Oakland designer's non-profit gives up-and-coming creators a jump start
BY SHARON CHIN | Originally posted on SEPTEMBER 28, 2022 / 6:45 PM / Source: CBS SAN FRANCISCO
OAKLAND -- An East Bay man saw that few women or people of color are getting jobs in one of technology's fastest-growing sectors. So he decided to do something about it. Shaun Tai has taught thousands of students in dozens of schools that their creativity can change the world.
"I was thinking how do I take all of my passion and energy and help the community?" he said. How he started begins with his mother, and the small business she ran for 40 years.
"Growing up, my mom's a single mother, an immigrant. I spent most of my college time helping her at my family's furniture store in downtown Oakland," Tai said.
In the late 1990s, well before it became popular, the Oakland native created a website to market her designs online. "And I thought, 'What if we could take students who lack experience and help folks like my mom?" Tai said.
Tai co-founded BRIDGEGOOD in 2009. He and his team teach young adults how to code what a person sees and experiences while using technology. The Oakland-based nonprofit offers a free, three-month apprenticeship, mentorships with professionals, and connections to jobs - real-world skills to design for social good.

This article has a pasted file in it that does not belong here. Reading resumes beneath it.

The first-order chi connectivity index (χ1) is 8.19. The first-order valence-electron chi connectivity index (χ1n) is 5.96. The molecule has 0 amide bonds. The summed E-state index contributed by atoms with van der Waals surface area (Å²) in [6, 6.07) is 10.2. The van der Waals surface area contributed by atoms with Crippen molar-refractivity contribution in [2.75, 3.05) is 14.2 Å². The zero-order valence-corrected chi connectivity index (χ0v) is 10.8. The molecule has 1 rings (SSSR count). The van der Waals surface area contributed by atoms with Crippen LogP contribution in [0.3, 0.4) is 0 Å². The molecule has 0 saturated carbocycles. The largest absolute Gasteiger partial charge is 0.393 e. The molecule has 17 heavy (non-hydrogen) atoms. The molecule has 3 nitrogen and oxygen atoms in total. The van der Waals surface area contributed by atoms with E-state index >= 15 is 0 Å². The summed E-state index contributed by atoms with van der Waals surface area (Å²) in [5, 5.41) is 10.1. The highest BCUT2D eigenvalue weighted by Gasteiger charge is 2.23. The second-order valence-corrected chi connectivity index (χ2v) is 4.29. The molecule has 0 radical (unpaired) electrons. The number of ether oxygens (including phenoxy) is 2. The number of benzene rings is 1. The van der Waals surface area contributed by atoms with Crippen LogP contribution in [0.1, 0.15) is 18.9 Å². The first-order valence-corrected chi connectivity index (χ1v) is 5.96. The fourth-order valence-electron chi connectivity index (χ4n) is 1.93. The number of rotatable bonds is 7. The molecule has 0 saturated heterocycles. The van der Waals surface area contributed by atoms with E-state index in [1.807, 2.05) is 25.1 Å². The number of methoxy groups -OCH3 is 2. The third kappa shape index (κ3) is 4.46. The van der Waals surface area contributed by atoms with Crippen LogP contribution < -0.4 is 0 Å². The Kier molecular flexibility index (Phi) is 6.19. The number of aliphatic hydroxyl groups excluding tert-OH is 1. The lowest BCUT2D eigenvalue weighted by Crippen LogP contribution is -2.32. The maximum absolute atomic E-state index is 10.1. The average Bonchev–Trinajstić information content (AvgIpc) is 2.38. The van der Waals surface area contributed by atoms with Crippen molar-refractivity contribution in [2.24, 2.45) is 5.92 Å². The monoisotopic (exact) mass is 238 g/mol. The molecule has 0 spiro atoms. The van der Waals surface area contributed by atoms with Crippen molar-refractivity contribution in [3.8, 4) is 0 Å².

"They can use those to build products that actually benefit people," said Tai. Some products have come out of Tai's design challenge, "Inspire Oakland."
A creation by Dominic Taylor showcasing city sights got onto a billboard and led to other big jobs. Now, Taylor's art for the Oakland A's encourages literacy. His design for the 49ers highlights its history.
"It showed me the sky's the limit, and I can keep doing this and inspire my kids," said Taylor. The 31-year-old says Tai opened up opportunities he never imagined. "He's like a mentor, first and foremost, someone who made me believe more in myself," said Taylor.
Apprentice Tori Spiegel feels confident demonstrating the marketable core skills she's learned -- designing a site that users can navigate seamlessly. "It gives you hope because it reassures you you can build your own future," Spiegel said. Her future looks promising.
Of BRIDGEGOOD's 800-plus graduates, Tai says more than 90% have landed jobs within a year. And that makes him proud. "And it's not about Shaun, but about, 'Did you improve the community around you?' 'Did you help when they needed a helping hand?'
And that's what I want my legacy to be," Tai said. Major funders like Google.org, Adobe, Twitter, Craigslist founder Craig Newmark, and MC Hammer are along for the ride.
For Tai, the nonprofit's last 13 years are just a start. His goal is to train more than 40,000 designers by the year 2030.
So for providing under-represented young people with BRIDGEGOOD's free training and mentorship in design technology, this week's Jefferson Award in the Bay Area goes to Shaun Tai.
Sharon Chin is a general assignment reporter who also profiles Jefferson Award winners for KPIX 5 Eyewitness News. Since she joined KPIX 5 in 1997, Chin has reported everything from fires to features, from politics to perspective pieces, but she feels a special sense of pride bringing viewers the stories of Jefferson Award winners. She herself feels inspired as she shares the stories of our community's heroes.